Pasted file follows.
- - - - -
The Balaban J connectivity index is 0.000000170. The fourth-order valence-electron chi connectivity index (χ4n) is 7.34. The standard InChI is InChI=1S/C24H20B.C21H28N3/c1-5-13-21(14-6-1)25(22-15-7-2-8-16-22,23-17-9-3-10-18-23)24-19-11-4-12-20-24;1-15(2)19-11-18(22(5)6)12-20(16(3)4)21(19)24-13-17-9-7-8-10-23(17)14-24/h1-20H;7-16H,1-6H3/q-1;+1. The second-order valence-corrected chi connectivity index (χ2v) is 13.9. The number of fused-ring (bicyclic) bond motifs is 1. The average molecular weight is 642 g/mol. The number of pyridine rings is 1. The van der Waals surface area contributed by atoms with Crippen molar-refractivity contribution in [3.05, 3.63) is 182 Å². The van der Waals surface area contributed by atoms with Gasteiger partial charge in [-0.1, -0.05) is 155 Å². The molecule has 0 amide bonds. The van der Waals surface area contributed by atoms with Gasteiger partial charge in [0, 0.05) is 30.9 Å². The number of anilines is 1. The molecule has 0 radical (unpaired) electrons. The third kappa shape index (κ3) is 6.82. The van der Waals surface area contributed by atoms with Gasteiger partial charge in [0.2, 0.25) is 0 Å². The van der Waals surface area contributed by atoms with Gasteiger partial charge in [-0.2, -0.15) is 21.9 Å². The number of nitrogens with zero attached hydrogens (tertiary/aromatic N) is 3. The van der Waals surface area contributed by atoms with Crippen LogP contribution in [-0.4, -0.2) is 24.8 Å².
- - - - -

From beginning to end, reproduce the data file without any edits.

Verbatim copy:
The Balaban J connectivity index is 0.000000170. The fourth-order valence-electron chi connectivity index (χ4n) is 7.34. The standard InChI is InChI=1S/C24H20B.C21H28N3/c1-5-13-21(14-6-1)25(22-15-7-2-8-16-22,23-17-9-3-10-18-23)24-19-11-4-12-20-24;1-15(2)19-11-18(22(5)6)12-20(16(3)4)21(19)24-13-17-9-7-8-10-23(17)14-24/h1-20H;7-16H,1-6H3/q-1;+1. The second-order valence-corrected chi connectivity index (χ2v) is 13.9. The number of fused-ring (bicyclic) bond motifs is 1. The average molecular weight is 642 g/mol. The number of pyridine rings is 1. The van der Waals surface area contributed by atoms with Crippen molar-refractivity contribution in [3.05, 3.63) is 182 Å². The van der Waals surface area contributed by atoms with Gasteiger partial charge in [-0.1, -0.05) is 155 Å². The molecule has 0 amide bonds. The van der Waals surface area contributed by atoms with Gasteiger partial charge in [0, 0.05) is 30.9 Å². The number of anilines is 1. The molecule has 0 radical (unpaired) electrons. The third kappa shape index (κ3) is 6.82. The van der Waals surface area contributed by atoms with Gasteiger partial charge in [0.2, 0.25) is 0 Å². The van der Waals surface area contributed by atoms with Gasteiger partial charge in [-0.2, -0.15) is 21.9 Å². The number of nitrogens with zero attached hydrogens (tertiary/aromatic N) is 3. The van der Waals surface area contributed by atoms with Crippen LogP contribution in [-0.4, -0.2) is 24.8 Å².